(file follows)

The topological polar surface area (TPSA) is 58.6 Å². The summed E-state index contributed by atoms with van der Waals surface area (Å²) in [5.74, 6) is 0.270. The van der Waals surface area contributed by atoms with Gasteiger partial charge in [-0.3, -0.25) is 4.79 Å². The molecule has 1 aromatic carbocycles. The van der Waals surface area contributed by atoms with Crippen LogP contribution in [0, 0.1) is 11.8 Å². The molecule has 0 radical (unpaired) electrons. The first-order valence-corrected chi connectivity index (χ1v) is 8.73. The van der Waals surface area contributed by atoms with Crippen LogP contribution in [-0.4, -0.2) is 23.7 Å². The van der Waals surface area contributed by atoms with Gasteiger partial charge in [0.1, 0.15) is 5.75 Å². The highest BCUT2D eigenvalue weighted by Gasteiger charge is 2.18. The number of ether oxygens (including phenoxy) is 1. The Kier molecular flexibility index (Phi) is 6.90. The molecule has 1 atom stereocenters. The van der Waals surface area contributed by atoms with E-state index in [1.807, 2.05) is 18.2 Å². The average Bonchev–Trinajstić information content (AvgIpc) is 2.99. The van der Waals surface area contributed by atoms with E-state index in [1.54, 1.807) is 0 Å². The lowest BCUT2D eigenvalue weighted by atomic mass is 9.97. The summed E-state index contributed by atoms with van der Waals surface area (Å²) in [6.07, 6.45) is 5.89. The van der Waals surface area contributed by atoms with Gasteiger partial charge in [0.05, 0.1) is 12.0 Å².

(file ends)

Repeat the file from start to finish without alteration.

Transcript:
The topological polar surface area (TPSA) is 58.6 Å². The summed E-state index contributed by atoms with van der Waals surface area (Å²) in [5.74, 6) is 0.270. The van der Waals surface area contributed by atoms with Gasteiger partial charge in [-0.3, -0.25) is 4.79 Å². The molecule has 1 aromatic carbocycles. The van der Waals surface area contributed by atoms with Crippen LogP contribution in [0, 0.1) is 11.8 Å². The molecule has 0 radical (unpaired) electrons. The first-order valence-corrected chi connectivity index (χ1v) is 8.73. The van der Waals surface area contributed by atoms with Crippen LogP contribution in [-0.4, -0.2) is 23.7 Å². The van der Waals surface area contributed by atoms with Gasteiger partial charge in [0.1, 0.15) is 5.75 Å². The highest BCUT2D eigenvalue weighted by Gasteiger charge is 2.18. The number of ether oxygens (including phenoxy) is 1. The Kier molecular flexibility index (Phi) is 6.90. The molecule has 1 atom stereocenters. The van der Waals surface area contributed by atoms with E-state index in [1.807, 2.05) is 18.2 Å². The average Bonchev–Trinajstić information content (AvgIpc) is 2.99. The van der Waals surface area contributed by atoms with E-state index in [1.54, 1.807) is 0 Å². The lowest BCUT2D eigenvalue weighted by atomic mass is 9.97. The summed E-state index contributed by atoms with van der Waals surface area (Å²) in [6.07, 6.45) is 5.89. The van der Waals surface area contributed by atoms with Gasteiger partial charge in [0.05, 0.1) is 12.0 Å².